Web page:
CELLULAR AND NEUROCHEMICAL MECHANISMS OF REM SLEEP

Summary

Principal Investigator: Subimal Datta
Affiliation: Boston University
Country: USA
Abstract: DESCRIPTION: (adapted from applicant's abstract) The long term objective of this application is to elucidate the cellular and neurochemical mechanisms of REM sleep. More, specifically, the goal is to contribute to the existing, yet incomplete, body of knowledge on the regulation of the PPT cholinergic cell activity in relation to the generation and maintenance of REM sleep. A clearer understanding of PPT cell regulation mechanisms will move the field of sleep research closer to the development of effective treatments for human REM disorders, such as narcolepsy, cataplexy, excessive daytime sleepiness, and those REM disorders associated with psychiatric and neurological conditions such as depression and Alzheimer's disease. The central hypothesis of this proposal is that PPT cholinergic cells are stimulated via specific glutamate receptors to induce REM sleep. To test this hypothesis systematically, there are four specific aims: 1. Determine the optimal dosage of L-Glutamate in the PPT to induce the maximum amount of REM sleep. The optimal dosage will be determined by making discrete microinjections of one of five different doses of L-Glutamate or control vehicle directly into the PPT cholinergic compartment while quantifying the effects of REM sleep. 2. Identify the glutamate receptor subtype(s) that is involved in exogenous L-glutamate-microinjection-induced REM sleep. This goal will be achieved by microinjecting specific glutamate receptor antagonists directly into the PPT cholinergic cell compartment to block the REM sleep inducing effect of the optimal dose of exogenous L-glutamate. 3. Identify which glutamate receptor type, if any, is involved in the maintenance of REM sleep by endogenous glutamate. This goal will be achieved by making discrete microinjections of specific antagonists or control vehicle alone into the PPT cell compartment while quantifying changes in REM sleep. 4. Test the hypothesis that activation of REM-on and Wake- REM-on cells of the PPT cell compartment by specific glutamate receptors is causal for the generation of REM sleep. This aim will be achieved by applying the REM sleep suppressing glutamate receptor antagonist to identified REM-on and Wake-REM-on PPT cells while recording single cell unitary activity in freely moving rats. The pharmacological identification of glutamate receptors involved with PPT-modulated REM sleep regulation will be an important step toward future experiments to elucidate the molecular mechanisms of REM sleep generation.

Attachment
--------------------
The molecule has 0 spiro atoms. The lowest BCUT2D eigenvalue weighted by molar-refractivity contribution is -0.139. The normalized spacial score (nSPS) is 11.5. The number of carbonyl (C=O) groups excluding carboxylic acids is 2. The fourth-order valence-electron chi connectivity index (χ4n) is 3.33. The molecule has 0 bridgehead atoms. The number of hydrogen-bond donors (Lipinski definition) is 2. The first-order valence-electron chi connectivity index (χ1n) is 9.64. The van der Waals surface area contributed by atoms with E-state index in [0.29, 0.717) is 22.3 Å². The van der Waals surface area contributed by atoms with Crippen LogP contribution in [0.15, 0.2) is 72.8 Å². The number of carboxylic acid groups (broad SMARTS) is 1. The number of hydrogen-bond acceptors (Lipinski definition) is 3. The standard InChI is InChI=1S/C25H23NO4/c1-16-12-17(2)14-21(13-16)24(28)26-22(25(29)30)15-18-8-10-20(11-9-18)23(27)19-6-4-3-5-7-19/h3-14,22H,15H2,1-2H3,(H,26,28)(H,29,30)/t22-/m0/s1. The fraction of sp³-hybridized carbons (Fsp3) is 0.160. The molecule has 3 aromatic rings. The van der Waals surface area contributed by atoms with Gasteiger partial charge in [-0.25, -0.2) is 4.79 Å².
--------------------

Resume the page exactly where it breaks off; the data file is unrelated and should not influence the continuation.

Funding Period: 1999-04-01 - 2003-03-31
more information: NIH RePORT

Top Publications

  1. pmc Pontine-wave generator activation-dependent memory processing of avoidance learning involves the dorsal hippocampus in the rat
    Subimal Datta
    Sleep and Cognitive Neuroscience Laboratory, Department of Psychiatry and Program in Behavioral Neuroscience, Boston University School of Medicine, Boston, MA 02118, USA
    J Neurosci Res 80:727-37. 2005
  2. pmc Identification of cholinergic and non-cholinergic neurons in the pons expressing phosphorylated cyclic adenosine monophosphate response element-binding protein as a function of rapid eye movement sleep
    S Datta
    Laboratory of Sleep and Cognitive Neuroscience, Boston University School of Medicine, 85 East Newton Street, Suite M 902, Boston, MA 02118, USA
    Neuroscience 163:397-414. 2009
  3. pmc Improvement of two-way active avoidance memory requires protein kinase a activation and brain-derived neurotrophic factor expression in the dorsal hippocampus
    Subimal Datta
    Sleep and Cognitive Neuroscience Laboratory, Department of Psychiatry, Boston University School of Medicine, 85 East Newton Street, Suite M 902, Boston, MA, 02118, USA
    J Mol Neurosci 38:257-64. 2009
  4. pmc Rapid eye movement (REM) sleep homeostatic regulatory processes in the rat: changes in the sleep-wake stages and electroencephalographic power spectra
    J L Shea
    Sleep and Cognitive Neuroscience Laboratory, Department of Psychiatry, Boston University School of Medicine, 715 Albany Street, Boston, MA 02118, USA
    Brain Res 1213:48-56. 2008
  5. pmc Activation of phasic pontine-wave generator in the rat: a mechanism for expression of plasticity-related genes and proteins in the dorsal hippocampus and amygdala
    Subimal Datta